It is interesting to note that in the past there has been some contention over using "light Speys" for steelhead. Well, at least in the case of the two rods discussed, the equivalent power rating is a singlehanded NINE! Just think of what the heavier rated Doubles work out to be...twelves, thirteens, fifteens!? No wonder steelhead don't fight quite like they used too!
Ed, last year, I found out that the Edgit 450 and a tip somewhere between 90 to 130-140 grains worked very well with my 6126. The best tip for my 6126, 5120 and Meise's 5/6 Switch rod is the Rio 12' Powerflex 7 IPS @ 126 grains. this probably ties in with your revised Edgit best head+tip formula. At that time the 6126 recommendations didn't cover the Edgit 450 and some form of the WC without tip 1 & 2 were recommended, which never loaded my 6126. Bob Pauli and I found that my 6126 worked fine with a 550 using his, Mike's and Scott's Skagit hauser technique.

Re the fishing power of these two so called light sticks, I can catch a 3-4# Shad on the American river with the 6126 and not have to wade into shore to bring the Shad in to release it. With my old Sage 8 wt 9.5' RPL which worked best with 9 and 10 wt lines, I had to back up to the shore with that rod. Also, the 6126 at Putah Creek with some high flows basically manhandled/subdued 3-4+ pound trout. A 2-3 # Small Mouth Bass on the Russian River felt like a 12 inch fish on my old RPL. This is the reason I went to the Sage 5126.

Thanks for the data re overhead casting. In my boat, the OB Sinking lines become different critters and even with my Meiser 9/10 Switch rod, it starts to max out at 350 to 400 grains of OB sinking line which is the same for the Rio One Handed lines with this rod. It works best with the Rio Striper 350 grain / 26 DC head. It does very well with the Edgit 650 and a heavy tip over 150 grains on a river bank or wading. I hope to try some of my floating OB lines with my Meiser rods in the next week or so in my boat.

We will be heading to the Speyorama in a couple hours. If you are there, I will stop by to chat with you. Thanks again for the clear and concise data.
 

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Discussion Starter · #5 ·
The Rio Outbound WF11F works even better with the 6126

Yesterday at the great Speyorama, Simon let me try The Rio Outbound WF11F @ 465 grains with my Sage 6126-3.

It worked even better than the OB WF10F in my clumsy hands. It was amazing in Simon's hands.

Even in my clumsy inexperienced hands with only some yarn at the end of a Rio 15' leader, it sliced through some heavy swirling winds. I'm sure a fly with just the hook weight would even be better.

One little sidebar, Simon casted my Sage 5120 with the OB WF 10F. Of course Simon could use a broom stick and look great, however, what he did with that combo was very impressive. Simon's comment when he handed my rod back to me, "This should be against the law!" with the big Simon grin.

The Sage 6126-3 does a good job with the MS 6/7 or 7/8 unless there is a strong cross wind or swirly wind into my face. I had been going to a WC 678. At this time the OB WF11F will be my main spring, summer, fall line for my 6126 with the Skagit 450 for winter use and probably Shad. Speaking of Shad, they are in the Russian River just below Healdsburg. The river at Healdsburg should be wadeable and fishable by tomorrow or next week.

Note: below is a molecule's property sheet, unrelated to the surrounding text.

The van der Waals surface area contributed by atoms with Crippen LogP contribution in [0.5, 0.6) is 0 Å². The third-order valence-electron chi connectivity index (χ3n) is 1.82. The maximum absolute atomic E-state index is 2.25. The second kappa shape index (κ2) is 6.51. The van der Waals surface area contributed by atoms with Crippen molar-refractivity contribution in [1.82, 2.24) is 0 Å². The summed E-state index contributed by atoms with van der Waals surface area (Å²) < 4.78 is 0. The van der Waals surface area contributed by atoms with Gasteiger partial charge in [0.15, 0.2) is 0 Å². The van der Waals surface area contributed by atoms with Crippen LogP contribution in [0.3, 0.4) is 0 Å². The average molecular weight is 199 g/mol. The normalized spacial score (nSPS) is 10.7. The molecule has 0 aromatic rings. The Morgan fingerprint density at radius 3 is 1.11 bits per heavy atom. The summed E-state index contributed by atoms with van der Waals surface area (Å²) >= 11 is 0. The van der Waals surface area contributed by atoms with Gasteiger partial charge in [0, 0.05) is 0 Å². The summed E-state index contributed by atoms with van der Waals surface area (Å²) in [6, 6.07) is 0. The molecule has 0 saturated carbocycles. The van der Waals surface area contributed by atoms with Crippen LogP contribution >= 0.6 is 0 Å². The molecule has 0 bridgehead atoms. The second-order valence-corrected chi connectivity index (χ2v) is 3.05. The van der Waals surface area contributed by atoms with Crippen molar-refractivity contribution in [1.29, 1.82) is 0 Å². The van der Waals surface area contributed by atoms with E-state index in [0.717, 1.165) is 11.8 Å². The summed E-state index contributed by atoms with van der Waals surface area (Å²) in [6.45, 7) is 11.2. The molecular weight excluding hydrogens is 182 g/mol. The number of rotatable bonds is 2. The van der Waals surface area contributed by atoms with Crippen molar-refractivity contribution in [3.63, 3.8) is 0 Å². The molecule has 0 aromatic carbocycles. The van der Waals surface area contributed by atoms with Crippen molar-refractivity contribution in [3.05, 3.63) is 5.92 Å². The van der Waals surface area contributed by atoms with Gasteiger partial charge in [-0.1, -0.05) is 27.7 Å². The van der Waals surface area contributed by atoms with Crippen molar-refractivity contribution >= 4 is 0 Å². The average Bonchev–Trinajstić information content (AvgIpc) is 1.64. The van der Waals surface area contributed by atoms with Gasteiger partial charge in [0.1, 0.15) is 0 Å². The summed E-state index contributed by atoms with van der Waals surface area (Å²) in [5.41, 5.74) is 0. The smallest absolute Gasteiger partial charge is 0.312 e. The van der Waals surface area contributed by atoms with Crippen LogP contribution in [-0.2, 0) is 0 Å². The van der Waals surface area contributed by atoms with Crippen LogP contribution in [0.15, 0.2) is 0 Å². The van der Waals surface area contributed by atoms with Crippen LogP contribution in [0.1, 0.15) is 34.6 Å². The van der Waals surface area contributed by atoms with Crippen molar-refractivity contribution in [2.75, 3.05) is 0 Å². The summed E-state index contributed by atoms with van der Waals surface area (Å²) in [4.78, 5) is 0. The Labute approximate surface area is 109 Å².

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Grampa Spey said:
Speaking of Shad, they are in the Russian River just below Healdsburg. The river at Healdsburg should be wadeable and fishable by tomorrow or next week.
Dave,

I'll been in Jenner next weekend. Can I expect the run to still be moving through? Moving upstream as needed shouldn't be a problem.

I'll have my 6/7 torridge and the OB 10wt ready to go. Plus some pink and chartreuse shad flies.

Thanks!


Tom
 

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Tom, you might be there at the right time

pcknshvl said:
Dave,

I'll been in Jenner next weekend. Can I expect the run to still be moving through? Moving upstream as needed shouldn't be a problem.

I'll have my 6/7 torridge and the OB 10wt ready to go. Plus some pink and chartreuse shad flies.

Thanks!


Tom
Tie a few similiar flies in Bright Orange.

On the Russian with normal flows, I have found that Rio's 15' Steelhead Leader or their 10' normal leaders and 2-3' of tippet are all that is needed to get down to where the shad are. I try to stick to 8# tippet, FC, with a loop at the fishing end with the line ran through the eye of the line and then a two to 3" loop tied. This allows the flies to swing in more natural movement. If you start hitting bottom and breaking off go up to the next largest tippet size. I have Rio's 7' sinking leaders in an assortment if I have to get down deeper and faster. Their 12' sinking leaders for most parts of the Russian are too long and will catch on the bottom. Rio's standard 15' sinking tips are too long and will snag the bottom from May until the winter rains. I may buy some T-8 and tie some various lengths. I have T14, but its just too heavy for most of the Russian at this time of year. Of course if the Rio 7' sinking leaders work, I'm lazy and will use them.

Below is link that might help you. Besure to check out Casini's Ranch and any holes below Casinis and Jenner.

Best of luck!

sjflyshop.com/aspnuke/forum/forum.asp?forum=5&section=21&post=45
 

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Intermediate and Sinking OB Lines

I have a year 2000 vintage Sage 6126 (the brown colored rod)and a recently purchased TFO 12'6" 8wt. I am interested in overhead casting these rods in the Great Lakes surf for steelhead (I now live very near Lake Erie) as well as in the surf of the Atlantic Ocean and its bays for stripers (when I visit friends where I used to live). I will most likely also try casting these rods from my boat (a 23' center console) in these waters. Based on this and other threads it looks like the 11wt OB just may be the ticket for both of these rods. Do y'all agree?